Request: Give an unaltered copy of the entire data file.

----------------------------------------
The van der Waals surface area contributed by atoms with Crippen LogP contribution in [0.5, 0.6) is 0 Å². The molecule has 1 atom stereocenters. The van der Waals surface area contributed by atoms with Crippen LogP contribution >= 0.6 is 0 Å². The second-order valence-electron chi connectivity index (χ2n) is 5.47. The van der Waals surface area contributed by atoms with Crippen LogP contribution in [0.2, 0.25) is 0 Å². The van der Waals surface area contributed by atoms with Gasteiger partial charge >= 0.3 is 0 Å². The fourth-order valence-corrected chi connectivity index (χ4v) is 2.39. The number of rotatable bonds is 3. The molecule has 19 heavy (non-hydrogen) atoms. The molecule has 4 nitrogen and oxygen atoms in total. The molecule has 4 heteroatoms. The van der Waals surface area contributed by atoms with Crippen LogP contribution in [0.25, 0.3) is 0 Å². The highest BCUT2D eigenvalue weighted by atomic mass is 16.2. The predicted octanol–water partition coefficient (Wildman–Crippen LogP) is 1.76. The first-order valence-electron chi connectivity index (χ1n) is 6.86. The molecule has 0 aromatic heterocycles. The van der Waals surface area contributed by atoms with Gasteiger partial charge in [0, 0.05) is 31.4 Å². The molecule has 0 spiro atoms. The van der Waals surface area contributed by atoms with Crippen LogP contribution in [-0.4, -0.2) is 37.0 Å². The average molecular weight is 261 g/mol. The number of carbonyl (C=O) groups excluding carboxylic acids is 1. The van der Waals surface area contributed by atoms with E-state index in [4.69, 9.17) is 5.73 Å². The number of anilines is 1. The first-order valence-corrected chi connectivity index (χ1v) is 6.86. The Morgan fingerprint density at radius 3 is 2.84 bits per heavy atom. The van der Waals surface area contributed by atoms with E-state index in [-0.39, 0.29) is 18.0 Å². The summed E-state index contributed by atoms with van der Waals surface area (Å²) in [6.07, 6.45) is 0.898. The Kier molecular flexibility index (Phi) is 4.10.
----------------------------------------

The van der Waals surface area contributed by atoms with Crippen LogP contribution in [0.5, 0.6) is 0 Å². The molecule has 1 atom stereocenters. The van der Waals surface area contributed by atoms with Crippen LogP contribution >= 0.6 is 0 Å². The second-order valence-electron chi connectivity index (χ2n) is 5.47. The van der Waals surface area contributed by atoms with Crippen LogP contribution in [0.2, 0.25) is 0 Å². The van der Waals surface area contributed by atoms with Gasteiger partial charge >= 0.3 is 0 Å². The fourth-order valence-corrected chi connectivity index (χ4v) is 2.39. The number of rotatable bonds is 3. The molecule has 19 heavy (non-hydrogen) atoms. The molecule has 4 nitrogen and oxygen atoms in total. The molecule has 4 heteroatoms. The van der Waals surface area contributed by atoms with Crippen LogP contribution in [0.25, 0.3) is 0 Å². The highest BCUT2D eigenvalue weighted by atomic mass is 16.2. The predicted octanol–water partition coefficient (Wildman–Crippen LogP) is 1.76. The first-order valence-electron chi connectivity index (χ1n) is 6.86. The molecule has 0 aromatic heterocycles. The van der Waals surface area contributed by atoms with Gasteiger partial charge in [0, 0.05) is 31.4 Å². The molecule has 0 spiro atoms. The van der Waals surface area contributed by atoms with Crippen LogP contribution in [-0.4, -0.2) is 37.0 Å². The average molecular weight is 261 g/mol. The number of carbonyl (C=O) groups excluding carboxylic acids is 1. The van der Waals surface area contributed by atoms with E-state index in [4.69, 9.17) is 5.73 Å². The number of anilines is 1. The first-order valence-corrected chi connectivity index (χ1v) is 6.86. The Morgan fingerprint density at radius 3 is 2.84 bits per heavy atom. The van der Waals surface area contributed by atoms with E-state index in [-0.39, 0.29) is 18.0 Å². The summed E-state index contributed by atoms with van der Waals surface area (Å²) in [6.07, 6.45) is 0.898. The Kier molecular flexibility index (Phi) is 4.10.